It’s a dilemma that leaves plenty of parents feeling less than merry every December: School closes for an extended holiday break, but the office only shuts down on Christmas and New Year’s Day. The good news is that you can skip the scramble for child care coverage with a little bit of planning and flexibility and, of course, access to qualified sitters who will make your family’s holiday a little brighter. Use these tips to get a jump on managing child care during the holidays.
Coordinate schedules. Break out the family calendar — in order to maximize child care coverage, it’s time to sit down and strategize. Clearly mark the days when school and work will be closed, as well as any special events and other key dates. Determine how and when you and your partner will use vacation time. If you have a nanny or an after-school sitter, ask about her vacation plans during the month of December. This will give you a clear picture of your child care needs during the holiday season.
Consider other commitments. While you, your partner and your regular sitter may be able to cover child care during your children’s holiday break, don’t forget to consider the other commitments you have. In addition to parties and outings, it’s likely that you’ll need time to shop, cook and prepare for guests. Having child care available to you can be helpful even if it’s not a critical need. Knowing you have allotted yourself time to prep for the holidays sans kids can be a major stress reducer– even if “prepping for the holidays” really means “getting a massage.”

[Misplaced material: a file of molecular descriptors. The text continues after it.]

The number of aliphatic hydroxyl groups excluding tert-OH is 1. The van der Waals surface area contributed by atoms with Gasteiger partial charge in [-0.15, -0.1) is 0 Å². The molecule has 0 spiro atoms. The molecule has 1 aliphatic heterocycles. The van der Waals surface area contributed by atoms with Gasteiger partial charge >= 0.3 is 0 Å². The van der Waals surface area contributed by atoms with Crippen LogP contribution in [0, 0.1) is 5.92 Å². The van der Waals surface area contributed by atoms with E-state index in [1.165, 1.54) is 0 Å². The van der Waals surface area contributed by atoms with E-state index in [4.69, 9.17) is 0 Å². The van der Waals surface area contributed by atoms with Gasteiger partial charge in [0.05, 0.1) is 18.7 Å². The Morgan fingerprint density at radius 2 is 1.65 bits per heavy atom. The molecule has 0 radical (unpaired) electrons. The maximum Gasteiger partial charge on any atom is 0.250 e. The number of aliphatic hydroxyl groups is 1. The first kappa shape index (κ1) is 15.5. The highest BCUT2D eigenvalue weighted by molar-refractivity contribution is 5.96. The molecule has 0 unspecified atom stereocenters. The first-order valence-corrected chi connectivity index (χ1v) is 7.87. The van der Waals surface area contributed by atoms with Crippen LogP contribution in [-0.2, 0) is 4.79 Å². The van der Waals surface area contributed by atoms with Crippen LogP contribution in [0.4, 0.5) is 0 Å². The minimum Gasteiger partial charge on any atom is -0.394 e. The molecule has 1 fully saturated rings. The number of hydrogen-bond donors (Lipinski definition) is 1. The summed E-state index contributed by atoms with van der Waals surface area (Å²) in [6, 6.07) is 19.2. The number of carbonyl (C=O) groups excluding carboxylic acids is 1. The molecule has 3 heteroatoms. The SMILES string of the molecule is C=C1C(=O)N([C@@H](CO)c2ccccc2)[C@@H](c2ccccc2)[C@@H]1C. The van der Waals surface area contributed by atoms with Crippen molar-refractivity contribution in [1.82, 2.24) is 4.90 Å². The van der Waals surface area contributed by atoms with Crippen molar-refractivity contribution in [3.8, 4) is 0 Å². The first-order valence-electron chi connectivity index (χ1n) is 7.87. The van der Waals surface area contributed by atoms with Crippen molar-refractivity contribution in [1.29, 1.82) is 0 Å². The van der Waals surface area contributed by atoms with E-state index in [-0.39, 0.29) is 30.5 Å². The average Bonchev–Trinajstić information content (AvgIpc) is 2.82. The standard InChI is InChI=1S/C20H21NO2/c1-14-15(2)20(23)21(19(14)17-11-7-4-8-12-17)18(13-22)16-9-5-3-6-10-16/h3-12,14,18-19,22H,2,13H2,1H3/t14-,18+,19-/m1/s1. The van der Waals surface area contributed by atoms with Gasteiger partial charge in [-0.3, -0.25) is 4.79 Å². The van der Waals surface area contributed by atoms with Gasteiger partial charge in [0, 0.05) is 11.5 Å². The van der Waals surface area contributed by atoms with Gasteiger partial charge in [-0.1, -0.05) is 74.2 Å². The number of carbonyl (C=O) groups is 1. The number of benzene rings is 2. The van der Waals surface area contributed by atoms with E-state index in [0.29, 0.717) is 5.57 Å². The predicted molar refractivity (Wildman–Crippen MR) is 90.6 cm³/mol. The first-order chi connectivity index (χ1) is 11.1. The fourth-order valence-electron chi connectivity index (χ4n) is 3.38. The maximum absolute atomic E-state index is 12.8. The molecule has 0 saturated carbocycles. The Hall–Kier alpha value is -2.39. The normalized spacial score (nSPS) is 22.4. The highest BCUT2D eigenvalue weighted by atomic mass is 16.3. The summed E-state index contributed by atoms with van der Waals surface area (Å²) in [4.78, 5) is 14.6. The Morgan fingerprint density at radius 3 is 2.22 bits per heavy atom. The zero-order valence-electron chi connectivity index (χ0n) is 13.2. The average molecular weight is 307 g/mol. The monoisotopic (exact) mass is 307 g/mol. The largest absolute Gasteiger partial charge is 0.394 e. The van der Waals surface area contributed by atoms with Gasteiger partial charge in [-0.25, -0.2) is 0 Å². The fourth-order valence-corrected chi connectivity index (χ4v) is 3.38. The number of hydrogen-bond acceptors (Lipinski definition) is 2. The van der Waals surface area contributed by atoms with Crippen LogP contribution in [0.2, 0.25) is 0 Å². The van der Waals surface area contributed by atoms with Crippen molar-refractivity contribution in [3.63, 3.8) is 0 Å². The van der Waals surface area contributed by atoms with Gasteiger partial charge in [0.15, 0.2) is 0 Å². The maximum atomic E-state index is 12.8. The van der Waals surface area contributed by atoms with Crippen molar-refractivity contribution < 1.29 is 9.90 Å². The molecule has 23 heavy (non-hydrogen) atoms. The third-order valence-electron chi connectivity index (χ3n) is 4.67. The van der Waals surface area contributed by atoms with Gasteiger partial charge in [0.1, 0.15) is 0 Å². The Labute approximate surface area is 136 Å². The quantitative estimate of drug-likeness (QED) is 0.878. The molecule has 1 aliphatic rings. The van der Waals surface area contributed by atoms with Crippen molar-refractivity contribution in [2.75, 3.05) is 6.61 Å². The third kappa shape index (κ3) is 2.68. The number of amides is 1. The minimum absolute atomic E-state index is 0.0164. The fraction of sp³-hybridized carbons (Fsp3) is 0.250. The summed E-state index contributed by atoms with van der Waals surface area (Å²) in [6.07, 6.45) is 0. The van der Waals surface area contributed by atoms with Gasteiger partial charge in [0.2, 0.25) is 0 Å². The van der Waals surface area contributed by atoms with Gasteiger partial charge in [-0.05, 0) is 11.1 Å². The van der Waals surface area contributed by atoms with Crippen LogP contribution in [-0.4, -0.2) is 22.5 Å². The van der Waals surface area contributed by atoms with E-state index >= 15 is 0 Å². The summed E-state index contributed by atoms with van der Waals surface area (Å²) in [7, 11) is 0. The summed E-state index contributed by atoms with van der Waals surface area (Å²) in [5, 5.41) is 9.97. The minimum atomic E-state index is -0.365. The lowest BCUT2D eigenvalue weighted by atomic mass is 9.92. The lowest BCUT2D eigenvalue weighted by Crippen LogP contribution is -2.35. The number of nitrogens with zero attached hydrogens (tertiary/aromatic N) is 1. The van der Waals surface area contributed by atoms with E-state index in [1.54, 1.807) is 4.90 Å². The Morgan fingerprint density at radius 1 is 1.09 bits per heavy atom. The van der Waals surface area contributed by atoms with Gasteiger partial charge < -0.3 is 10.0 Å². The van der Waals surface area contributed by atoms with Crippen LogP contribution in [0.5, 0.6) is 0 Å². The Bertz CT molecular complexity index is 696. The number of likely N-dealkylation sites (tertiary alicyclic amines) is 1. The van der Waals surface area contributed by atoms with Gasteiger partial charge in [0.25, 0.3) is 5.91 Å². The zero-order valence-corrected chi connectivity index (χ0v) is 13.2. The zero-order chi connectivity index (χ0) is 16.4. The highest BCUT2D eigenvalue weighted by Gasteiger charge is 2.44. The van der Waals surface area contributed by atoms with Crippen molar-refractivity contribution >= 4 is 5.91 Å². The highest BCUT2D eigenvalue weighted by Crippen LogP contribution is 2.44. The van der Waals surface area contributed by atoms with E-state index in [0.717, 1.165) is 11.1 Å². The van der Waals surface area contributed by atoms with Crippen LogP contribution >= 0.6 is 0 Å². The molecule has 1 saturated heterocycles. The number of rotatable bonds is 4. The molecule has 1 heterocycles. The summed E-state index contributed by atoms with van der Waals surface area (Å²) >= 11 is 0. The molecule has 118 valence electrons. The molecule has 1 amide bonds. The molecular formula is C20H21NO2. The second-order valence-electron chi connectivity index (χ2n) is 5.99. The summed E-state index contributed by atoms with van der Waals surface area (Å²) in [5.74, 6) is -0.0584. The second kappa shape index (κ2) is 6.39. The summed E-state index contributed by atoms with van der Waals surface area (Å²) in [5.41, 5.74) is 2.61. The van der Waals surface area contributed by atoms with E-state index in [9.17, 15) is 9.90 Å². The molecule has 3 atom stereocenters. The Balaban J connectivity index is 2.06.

Hire a sitter. Whether it’s for a special night out or to cover two weeks of care, Sittercity can help you find a sitter to fit your family’s needs. (If you’re in Chicago, New York, Boston or D.C., check out Chime, Sittercity’s on-demand, at-your-fingertips babysitting service.) Post a job or browse profiles of sitters in your area. College students who are home on winter break are often a great choice for temporary child care needs. Some universities close from Thanksgiving through the New Year, which means these students are looking for part-time jobs. Keep an eye out for sitters who love crafting and baking — these activities will keep kids busy, happy and in the holiday spirit.
Maximize family time. The kids are pumped for two weeks off of school, but that excitement can quickly turn into choruses of “I’m bored.” (Sound familiar?) Plan fun family outings for the days you’ll be home — decorate cookies, bundle up to go sledding, head to the local ice skating rink, or look into kid-friendly holiday activities offered by local organizations. Also consider using time together as a family to spread cheer to others and teach your children about giving back. Volunteer to spend a morning working at a food pantry or serving a meal at a senior center, organize a coat drive, or adopt a family in need and shop together for gifts.
Plan in advance. It’s not just you — the holiday season sneaks up on all of us. After a hectic October, Thanksgiving is right around the corner — followed by the busiest month of the year for many people. To alleviate anxiety, begin planning for the holiday break far in advance; once you have the calendar for the school year, there’s no reason to wait. This gives you the opportunity to ask for vacation in advance of your coworkers, which means you’ll have a better chance of getting the time off that you want. Likewise, with sitters, it pays to book in advance. Social calendars fill up and New Year’s Eve is one of the busiest babysitting days of the year. So don’t wait — contact, interview and hire sitters early if you think you’ll need child care.